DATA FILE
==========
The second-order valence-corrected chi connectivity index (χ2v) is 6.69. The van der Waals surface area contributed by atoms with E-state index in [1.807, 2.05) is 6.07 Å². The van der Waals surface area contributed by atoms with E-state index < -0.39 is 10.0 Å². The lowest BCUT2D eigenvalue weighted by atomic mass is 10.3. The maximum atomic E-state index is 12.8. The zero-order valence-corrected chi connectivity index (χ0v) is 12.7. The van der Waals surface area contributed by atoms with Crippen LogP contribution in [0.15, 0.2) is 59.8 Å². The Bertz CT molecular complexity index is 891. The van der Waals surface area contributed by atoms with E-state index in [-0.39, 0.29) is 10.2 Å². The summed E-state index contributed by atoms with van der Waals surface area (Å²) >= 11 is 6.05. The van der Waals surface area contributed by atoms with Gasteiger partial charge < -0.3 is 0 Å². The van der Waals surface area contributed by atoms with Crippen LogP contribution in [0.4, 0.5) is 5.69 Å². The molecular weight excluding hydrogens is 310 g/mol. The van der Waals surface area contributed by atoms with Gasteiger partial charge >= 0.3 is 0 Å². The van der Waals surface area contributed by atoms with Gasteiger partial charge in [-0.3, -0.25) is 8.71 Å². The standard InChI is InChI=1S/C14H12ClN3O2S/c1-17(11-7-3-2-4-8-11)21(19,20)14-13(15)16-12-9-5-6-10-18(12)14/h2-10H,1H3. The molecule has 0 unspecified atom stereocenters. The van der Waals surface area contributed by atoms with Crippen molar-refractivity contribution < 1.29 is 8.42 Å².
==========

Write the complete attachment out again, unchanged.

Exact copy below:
The second-order valence-corrected chi connectivity index (χ2v) is 6.69. The van der Waals surface area contributed by atoms with E-state index in [1.807, 2.05) is 6.07 Å². The van der Waals surface area contributed by atoms with E-state index < -0.39 is 10.0 Å². The lowest BCUT2D eigenvalue weighted by atomic mass is 10.3. The maximum atomic E-state index is 12.8. The zero-order valence-corrected chi connectivity index (χ0v) is 12.7. The van der Waals surface area contributed by atoms with Crippen LogP contribution in [0.15, 0.2) is 59.8 Å². The Bertz CT molecular complexity index is 891. The van der Waals surface area contributed by atoms with E-state index in [-0.39, 0.29) is 10.2 Å². The summed E-state index contributed by atoms with van der Waals surface area (Å²) >= 11 is 6.05. The van der Waals surface area contributed by atoms with Gasteiger partial charge < -0.3 is 0 Å². The van der Waals surface area contributed by atoms with Crippen LogP contribution in [0.4, 0.5) is 5.69 Å². The molecular weight excluding hydrogens is 310 g/mol. The van der Waals surface area contributed by atoms with Gasteiger partial charge >= 0.3 is 0 Å². The van der Waals surface area contributed by atoms with Gasteiger partial charge in [-0.3, -0.25) is 8.71 Å². The standard InChI is InChI=1S/C14H12ClN3O2S/c1-17(11-7-3-2-4-8-11)21(19,20)14-13(15)16-12-9-5-6-10-18(12)14/h2-10H,1H3. The molecule has 0 unspecified atom stereocenters. The van der Waals surface area contributed by atoms with Crippen molar-refractivity contribution < 1.29 is 8.42 Å².